Assistant Professor, Liberal Arts (2007). BA, 1996, James Madison University, Harrisonburg, VA; MA, 1999, PhD, 2006, University of South Carolina, Columbia. Publications: The Politics of Good Taste: Whole Foods Markets and Sensory Design, The Senses and Society (forthcoming); Speaking of Tomatoes: Supermarkets, the Senses, and Sexual Fantasy in Modern America, Journal of Social History.
Experience at SAIC
Adam Mack joined SAIC's Liberal Arts Department in 2007. He is the author of Sensing Chicago: Noisemakers, Strikebreakers, and Muckrakers (forthcoming, University of Illinois Press). The first multisensory history of the Windy City, Sensing Chicago traces how the urban middle classes indexed the crises of the turn of the century—industrial pollution, adulterated food, fire, labor conflict, a thriving vice district—with all five senses. It argues that when Chicagoans linked the stench of slums with moral poverty, the cries of striking workers with political radicalism, and the racy thrills of the amusement park with lechery, they engaged in a larger discussion about threats to middle-class notions of progress and the contours of social class itself. Sensing Chicago takes readers on odiferous, noisy, and occasionally disgusting journey through Chicago's malodorous river; the searing heat of its Great Fire of 1871; the roar of the Great Railroad and Pullman strikes; the kinetic rush of the White City Amusement Park; and the repellent tastes of Upton Sinclair's novel, The Jungle (1906).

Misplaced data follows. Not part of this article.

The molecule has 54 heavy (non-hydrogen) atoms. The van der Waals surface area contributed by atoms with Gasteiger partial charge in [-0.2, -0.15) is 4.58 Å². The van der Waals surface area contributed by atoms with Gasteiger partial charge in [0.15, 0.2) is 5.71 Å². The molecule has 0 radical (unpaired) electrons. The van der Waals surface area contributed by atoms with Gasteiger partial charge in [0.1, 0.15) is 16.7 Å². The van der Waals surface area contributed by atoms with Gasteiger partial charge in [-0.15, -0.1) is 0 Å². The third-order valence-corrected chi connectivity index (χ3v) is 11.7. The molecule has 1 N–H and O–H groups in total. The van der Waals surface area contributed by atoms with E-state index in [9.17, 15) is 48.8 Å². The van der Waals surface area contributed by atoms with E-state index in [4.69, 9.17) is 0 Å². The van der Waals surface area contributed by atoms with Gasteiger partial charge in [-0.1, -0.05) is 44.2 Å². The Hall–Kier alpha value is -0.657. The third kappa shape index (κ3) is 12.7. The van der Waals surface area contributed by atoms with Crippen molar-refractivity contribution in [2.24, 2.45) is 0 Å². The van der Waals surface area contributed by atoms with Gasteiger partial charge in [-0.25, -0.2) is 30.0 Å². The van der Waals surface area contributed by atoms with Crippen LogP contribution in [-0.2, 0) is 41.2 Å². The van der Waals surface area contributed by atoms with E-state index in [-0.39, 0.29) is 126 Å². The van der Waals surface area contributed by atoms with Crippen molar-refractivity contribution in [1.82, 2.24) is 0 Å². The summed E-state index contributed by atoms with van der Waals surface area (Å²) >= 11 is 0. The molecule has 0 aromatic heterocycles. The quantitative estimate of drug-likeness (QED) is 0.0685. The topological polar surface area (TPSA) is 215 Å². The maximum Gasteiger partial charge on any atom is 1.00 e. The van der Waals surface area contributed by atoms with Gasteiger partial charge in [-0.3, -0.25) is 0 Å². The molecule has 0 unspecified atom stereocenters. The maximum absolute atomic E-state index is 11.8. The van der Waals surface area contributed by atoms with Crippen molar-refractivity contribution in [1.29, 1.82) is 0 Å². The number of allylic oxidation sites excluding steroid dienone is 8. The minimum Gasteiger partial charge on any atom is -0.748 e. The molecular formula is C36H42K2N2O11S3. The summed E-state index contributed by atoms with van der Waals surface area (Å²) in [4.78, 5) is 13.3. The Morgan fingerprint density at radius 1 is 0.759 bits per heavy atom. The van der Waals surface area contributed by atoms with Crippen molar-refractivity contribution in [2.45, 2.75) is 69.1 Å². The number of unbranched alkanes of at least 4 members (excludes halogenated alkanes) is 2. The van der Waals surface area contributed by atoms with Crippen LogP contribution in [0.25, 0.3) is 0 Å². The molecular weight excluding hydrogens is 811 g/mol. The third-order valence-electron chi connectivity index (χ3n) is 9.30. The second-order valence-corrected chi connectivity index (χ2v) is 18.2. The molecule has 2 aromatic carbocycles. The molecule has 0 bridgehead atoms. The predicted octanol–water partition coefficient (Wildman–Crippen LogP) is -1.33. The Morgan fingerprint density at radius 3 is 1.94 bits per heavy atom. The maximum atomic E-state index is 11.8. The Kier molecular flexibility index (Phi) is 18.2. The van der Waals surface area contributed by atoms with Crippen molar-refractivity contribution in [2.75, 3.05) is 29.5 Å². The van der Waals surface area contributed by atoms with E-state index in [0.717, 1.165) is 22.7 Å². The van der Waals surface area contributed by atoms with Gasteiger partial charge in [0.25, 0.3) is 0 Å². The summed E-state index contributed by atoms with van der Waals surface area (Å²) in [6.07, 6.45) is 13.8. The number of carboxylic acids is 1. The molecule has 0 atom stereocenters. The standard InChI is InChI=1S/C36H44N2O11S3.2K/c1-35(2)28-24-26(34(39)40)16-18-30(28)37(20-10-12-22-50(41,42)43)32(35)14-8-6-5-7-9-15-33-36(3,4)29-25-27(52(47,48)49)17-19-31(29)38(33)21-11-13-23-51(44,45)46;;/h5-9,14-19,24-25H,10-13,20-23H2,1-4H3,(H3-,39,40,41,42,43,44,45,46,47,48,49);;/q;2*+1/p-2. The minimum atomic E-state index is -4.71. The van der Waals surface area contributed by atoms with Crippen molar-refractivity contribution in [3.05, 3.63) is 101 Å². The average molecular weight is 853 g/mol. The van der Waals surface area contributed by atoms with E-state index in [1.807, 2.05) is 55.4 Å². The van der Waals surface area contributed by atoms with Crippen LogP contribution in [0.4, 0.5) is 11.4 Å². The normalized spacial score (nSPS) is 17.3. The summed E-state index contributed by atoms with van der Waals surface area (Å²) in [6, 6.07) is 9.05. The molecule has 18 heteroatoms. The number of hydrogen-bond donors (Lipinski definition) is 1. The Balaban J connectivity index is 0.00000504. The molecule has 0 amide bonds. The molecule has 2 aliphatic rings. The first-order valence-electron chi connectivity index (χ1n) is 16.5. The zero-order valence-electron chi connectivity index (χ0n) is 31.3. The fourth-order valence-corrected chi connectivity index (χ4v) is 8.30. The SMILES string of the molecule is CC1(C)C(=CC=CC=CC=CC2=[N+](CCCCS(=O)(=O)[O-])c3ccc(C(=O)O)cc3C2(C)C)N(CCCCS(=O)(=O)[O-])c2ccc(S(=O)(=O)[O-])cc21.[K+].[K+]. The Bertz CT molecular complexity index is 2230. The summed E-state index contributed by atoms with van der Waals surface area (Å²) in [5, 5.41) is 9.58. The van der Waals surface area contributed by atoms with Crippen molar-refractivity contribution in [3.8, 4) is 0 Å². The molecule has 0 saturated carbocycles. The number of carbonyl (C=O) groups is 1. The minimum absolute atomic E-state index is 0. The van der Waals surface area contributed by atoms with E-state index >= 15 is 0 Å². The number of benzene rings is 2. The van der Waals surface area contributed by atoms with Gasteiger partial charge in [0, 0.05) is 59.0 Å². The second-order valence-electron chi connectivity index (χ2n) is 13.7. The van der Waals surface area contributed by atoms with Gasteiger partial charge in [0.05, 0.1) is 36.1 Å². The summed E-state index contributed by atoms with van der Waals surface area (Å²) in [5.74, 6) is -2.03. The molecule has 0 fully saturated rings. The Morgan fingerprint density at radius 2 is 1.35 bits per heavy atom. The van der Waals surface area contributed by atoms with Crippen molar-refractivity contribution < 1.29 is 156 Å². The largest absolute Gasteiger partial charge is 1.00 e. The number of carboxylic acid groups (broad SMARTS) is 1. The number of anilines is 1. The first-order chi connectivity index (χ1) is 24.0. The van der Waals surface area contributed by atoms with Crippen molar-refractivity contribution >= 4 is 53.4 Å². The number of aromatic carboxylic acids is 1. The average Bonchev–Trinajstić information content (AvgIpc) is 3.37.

Adam's initial work in sensory history dealt with American supermarkets and the sensory landscape of the post-World War II suburbs. His articles on the senses and suburban consumer culture include "Speaking of Tomatoes: Supermarkets, the Senses, and Sexual Fantasy in Modern America", Journal of Social History (Summer 2010); "The Politics of Good Taste: Whole Foods Markets and Sensory Design," The Senses & Society (March 2012); "The Senses in the Marketplace: Commercial Aesthetics for a Suburban Age," in A Cultural History of the Senses in the Modern Age, ed. David Howes (London: Bloomsbury, 2014).
Adam's general research and teaching interests include twentieth-century U.S. history; American consumer society; sensory perception in historical perspective; urban and cultural history. His courses include Sensory Perception in Historical Perspective; The Supermarket: A Social and Cultural History; Making the Second City: The Rise of Modern Chicago; Modern American Cultural History; The United States Since 1945.
Disclaimer: All work represents the views of the INDIVIDUAL ARTISTS & AUTHORS who created them, and are not those of the school or museum of the Art Institute.